If you are coaching a summer club team or traveling to play in summer tournaments, I probably do not need to let you know the game format and coaching techniques are radically different. In fact, the coaching is far different than I had ever expected. I have touched on some of my thoughts on summer coaching below.

In addition to the mechanics of the games, the strategies around substitutions and roster size are also very different. This is club ball, which means the parents are paying hard-earned money (even more significant in these economic times); therefore, allocating playing time needs to be far more equitable than it may have been in your varsity coaching days.

You need to have a strategy and be organized, because the games go by so quickly with running time in most cases. If there are players you are not playing, the headaches and turmoil on the bench and with parents will just take the enjoyment out of it. Summer is far more competitive than ever, but we still need to emphasize fun.

Here are some thoughts from my learning curve:

Smile and Be Patient

It is summer. Smile. This means that practices may be limited, and the kids are not going to be at all of the practices. They have family activities, vacations, summer jobs, and unlike a varsity culture the other commitments will get in the way. I recommend that you go with the flow and smile occasionally.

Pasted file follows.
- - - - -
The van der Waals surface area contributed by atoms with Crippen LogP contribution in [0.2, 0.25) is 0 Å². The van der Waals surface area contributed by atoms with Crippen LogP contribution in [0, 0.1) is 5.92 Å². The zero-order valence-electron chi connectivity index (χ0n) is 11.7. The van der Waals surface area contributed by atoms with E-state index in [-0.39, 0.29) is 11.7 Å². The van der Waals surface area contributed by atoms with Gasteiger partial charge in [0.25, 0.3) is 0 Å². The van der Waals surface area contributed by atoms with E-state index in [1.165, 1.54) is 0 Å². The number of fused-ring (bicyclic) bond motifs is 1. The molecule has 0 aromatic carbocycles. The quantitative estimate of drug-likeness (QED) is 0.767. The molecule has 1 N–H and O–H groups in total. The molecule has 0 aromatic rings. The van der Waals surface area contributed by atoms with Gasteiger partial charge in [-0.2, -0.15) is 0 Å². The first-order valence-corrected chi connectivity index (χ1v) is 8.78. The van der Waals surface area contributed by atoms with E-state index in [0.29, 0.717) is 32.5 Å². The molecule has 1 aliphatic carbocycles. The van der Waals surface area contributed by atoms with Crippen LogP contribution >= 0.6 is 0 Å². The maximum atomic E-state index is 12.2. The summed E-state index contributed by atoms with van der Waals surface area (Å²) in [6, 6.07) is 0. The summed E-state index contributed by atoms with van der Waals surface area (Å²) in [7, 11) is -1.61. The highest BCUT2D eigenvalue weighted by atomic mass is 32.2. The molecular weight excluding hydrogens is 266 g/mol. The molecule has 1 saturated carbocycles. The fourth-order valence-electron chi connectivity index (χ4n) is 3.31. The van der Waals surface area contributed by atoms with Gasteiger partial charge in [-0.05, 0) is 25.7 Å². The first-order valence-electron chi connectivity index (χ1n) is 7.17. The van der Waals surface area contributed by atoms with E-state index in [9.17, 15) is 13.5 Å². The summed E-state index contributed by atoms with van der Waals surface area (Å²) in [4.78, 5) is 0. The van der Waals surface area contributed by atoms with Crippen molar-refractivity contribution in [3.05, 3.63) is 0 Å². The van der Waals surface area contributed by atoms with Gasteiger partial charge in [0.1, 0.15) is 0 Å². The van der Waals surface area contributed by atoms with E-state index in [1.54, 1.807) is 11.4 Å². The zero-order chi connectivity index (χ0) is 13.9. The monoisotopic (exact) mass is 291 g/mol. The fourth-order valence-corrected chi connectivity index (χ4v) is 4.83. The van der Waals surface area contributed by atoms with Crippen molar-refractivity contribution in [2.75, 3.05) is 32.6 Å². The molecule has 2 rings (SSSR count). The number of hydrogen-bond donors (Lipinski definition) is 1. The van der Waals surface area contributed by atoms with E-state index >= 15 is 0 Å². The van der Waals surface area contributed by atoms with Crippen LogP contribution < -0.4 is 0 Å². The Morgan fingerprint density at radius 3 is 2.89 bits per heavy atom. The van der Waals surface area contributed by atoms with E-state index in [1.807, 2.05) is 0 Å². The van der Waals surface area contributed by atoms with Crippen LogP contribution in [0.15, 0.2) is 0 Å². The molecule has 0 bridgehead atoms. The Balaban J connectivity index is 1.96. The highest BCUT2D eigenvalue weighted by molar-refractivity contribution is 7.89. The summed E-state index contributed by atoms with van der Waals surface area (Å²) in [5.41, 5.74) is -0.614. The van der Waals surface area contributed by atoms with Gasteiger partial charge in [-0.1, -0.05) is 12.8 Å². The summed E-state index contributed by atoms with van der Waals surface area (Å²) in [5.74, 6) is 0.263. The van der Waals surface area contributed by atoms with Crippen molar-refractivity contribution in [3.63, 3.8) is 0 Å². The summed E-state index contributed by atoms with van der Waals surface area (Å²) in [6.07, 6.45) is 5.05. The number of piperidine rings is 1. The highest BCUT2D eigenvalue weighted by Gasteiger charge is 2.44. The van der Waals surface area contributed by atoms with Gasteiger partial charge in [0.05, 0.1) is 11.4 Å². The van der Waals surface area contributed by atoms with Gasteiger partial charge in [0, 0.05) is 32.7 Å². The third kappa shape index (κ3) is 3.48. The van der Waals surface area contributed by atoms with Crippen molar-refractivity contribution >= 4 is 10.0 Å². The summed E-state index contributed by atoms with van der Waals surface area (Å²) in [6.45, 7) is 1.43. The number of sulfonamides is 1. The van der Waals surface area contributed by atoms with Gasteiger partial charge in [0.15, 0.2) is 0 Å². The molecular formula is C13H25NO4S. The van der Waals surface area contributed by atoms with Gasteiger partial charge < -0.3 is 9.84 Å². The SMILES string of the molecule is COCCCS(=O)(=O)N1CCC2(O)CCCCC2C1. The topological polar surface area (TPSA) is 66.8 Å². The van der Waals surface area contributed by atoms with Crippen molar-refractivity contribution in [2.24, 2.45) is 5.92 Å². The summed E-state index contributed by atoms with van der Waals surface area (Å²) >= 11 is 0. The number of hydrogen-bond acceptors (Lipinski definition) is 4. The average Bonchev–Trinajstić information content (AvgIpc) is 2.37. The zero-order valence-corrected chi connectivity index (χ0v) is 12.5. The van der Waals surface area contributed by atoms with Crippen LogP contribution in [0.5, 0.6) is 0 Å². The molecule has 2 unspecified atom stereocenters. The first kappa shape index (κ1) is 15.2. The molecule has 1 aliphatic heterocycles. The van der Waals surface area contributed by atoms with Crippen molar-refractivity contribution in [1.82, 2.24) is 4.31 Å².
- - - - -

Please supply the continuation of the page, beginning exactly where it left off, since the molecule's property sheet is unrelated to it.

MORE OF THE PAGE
Understand the Individual Format of Tournament Play

First, please read well in advance the rule sheet for each tournament, because they are all different. Running time halves, 20 minutes or 25; some have time on the field, some a common clock. If you have an assistant or a parent to help, I recommend asking them to keep you posted on a watch, or I use a little travel alarm. Many of you are used to asking the table for the time left, but sometimes they do not know or have the time, so be prepared.

Also, most tournaments for high school games are now using NCAA rules. This changes your existing thoughts on timeouts, face-offs, delayed penalties, just to hit the highlights. Focus on the unique aspects:

Key NCAA vs. High School Rule Differences


Each tournament has different rules on timeouts. I have been in tournaments with one timeout per half, or recently at the Hogan, one timeout per game. Also important is the timing of when the timeout can be called. Many events allow no timeouts in the last two minutes of each half. We played in a tournament with no timeouts in the last five minutes of a half. So make sure you know ahead of time. In most of these tournaments, the issues of the multiple games and heat are real factors, so I would encourage you to use all your timeouts throughout the day.

Also remember, if you are playing NCAA rules, you cannot call a timeout just anywhere on the field or to save a possession anywhere on the field. You have to wait to call the timeout until your team has the ball in the offensive zone. The offensive zone is defined as the restraining line in your offensive end, not strictly in the box, but the alleys or anything over or past the restraining line running from sideline to sideline.


For the face-off, the referee will only say 'Down' and then blow the whistle; there is no 'Set' call, and the whistle comes very quickly. If your face-off, player receives a procedure call, he must then exit the field through the box. So please incorporate this into your practices, as your players need to adjust, and you may get some bonus transition or break opportunities.